U.S. oil and gas improvements spreading out from Texas

Rig activity, which offers a loose metric of exploration and production work, has improved in most western shale states.
By Daniel J. Graeber Follow @dan_graeber Contact the Author   |  Feb. 7, 2018 at 5:55 AM
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Feb. 7 (UPI) -- Growth in U.S. exploration and production activity is spreading outside the Permian shale to the rest of the country, monthly figures indicate.

Commodity pricing group S&P Global Platts said its January land rig count, emailed to UPI, was up 4 percent from December and 40 percent higher than for January 2017. Rig counts serve as a loose indication of exploration and productivity in a particular region and could offer clues about actual output in the future.

Platts counted rig activity in six states with lucrative shale oil and gas assets -- Colorado, Louisiana, New Mexico, North Dakota, Oklahoma and Texas. Of those, New Mexico had the largest monthly gain in rig activity, with its 9-rig increase from December representing a 12 percent improvement. Louisiana had the lowest increase at 2 percent, or a gain of 1 rig from December. Year-on-year, New Mexico, which hosts parts of the lucrative Permian shale, saw rig counts more than double, from 40 in January 2017 to 83 last month.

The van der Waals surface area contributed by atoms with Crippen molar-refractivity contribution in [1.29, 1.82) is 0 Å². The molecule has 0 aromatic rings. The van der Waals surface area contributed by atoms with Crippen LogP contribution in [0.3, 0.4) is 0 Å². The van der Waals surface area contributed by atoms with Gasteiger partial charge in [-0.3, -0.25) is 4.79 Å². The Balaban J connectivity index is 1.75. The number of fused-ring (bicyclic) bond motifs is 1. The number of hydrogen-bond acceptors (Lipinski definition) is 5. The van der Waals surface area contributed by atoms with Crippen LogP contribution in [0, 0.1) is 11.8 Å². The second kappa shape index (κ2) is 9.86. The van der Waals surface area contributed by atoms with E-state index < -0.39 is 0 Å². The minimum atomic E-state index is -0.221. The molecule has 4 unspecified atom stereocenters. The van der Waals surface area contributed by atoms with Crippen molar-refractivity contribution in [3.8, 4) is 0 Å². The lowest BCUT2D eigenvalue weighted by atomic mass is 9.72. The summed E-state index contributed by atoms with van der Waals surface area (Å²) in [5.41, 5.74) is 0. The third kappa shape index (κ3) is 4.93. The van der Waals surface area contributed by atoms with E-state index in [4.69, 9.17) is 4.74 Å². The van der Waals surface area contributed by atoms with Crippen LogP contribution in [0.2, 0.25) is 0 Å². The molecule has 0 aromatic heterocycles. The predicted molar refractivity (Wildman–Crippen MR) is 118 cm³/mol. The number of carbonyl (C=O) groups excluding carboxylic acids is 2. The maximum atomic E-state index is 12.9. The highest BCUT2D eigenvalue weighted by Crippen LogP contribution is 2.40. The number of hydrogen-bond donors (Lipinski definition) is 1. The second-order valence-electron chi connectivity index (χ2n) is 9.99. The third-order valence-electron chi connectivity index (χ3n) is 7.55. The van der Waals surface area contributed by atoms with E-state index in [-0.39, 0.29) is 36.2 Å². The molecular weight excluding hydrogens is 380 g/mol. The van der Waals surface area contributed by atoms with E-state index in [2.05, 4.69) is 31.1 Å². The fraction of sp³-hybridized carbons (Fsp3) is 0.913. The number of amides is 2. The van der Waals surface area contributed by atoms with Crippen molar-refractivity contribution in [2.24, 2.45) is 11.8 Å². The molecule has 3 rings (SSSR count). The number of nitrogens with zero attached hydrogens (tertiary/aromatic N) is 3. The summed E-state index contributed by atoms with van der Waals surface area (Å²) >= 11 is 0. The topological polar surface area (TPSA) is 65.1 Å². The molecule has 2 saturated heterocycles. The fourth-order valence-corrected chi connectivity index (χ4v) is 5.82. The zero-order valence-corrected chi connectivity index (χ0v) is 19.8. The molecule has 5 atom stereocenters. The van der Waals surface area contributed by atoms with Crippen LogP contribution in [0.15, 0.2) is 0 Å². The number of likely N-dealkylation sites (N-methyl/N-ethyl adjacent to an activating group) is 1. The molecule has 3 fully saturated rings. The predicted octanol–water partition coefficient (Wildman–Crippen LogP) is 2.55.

"While a significant amount of month-to-month improvement was due to drilling activity in the Permian -- both in Texas and New Mexico --, we are now starting to see some dispersion in permits that points towards future growth being led from other regions in the months ahead," Trey Cowan, a senior industry analyst for Platts, said in a statement.

The January rig count follows the release of an annual report from the U.S. Energy Information Administration, which found total U.S. crude oil production could soon peak at around 11.5 million barrels per day, far better than records set in the 1970s at around 9.5 million bpd.

Total U.S. energy production, including natural gas and renewables, could increase by as much as 31 percent through 2050, though EIA said crude oil production only increases for the first 15 years of that modelling period.

In its latest drilling productivity report, EIA found most of the new oil production for February comes from the Permian and Eagle Ford shale reservoirs in the U.S. south, while the Appalachia basin covering most of West Virginia and Pennsylvania adds most to natural gas production.

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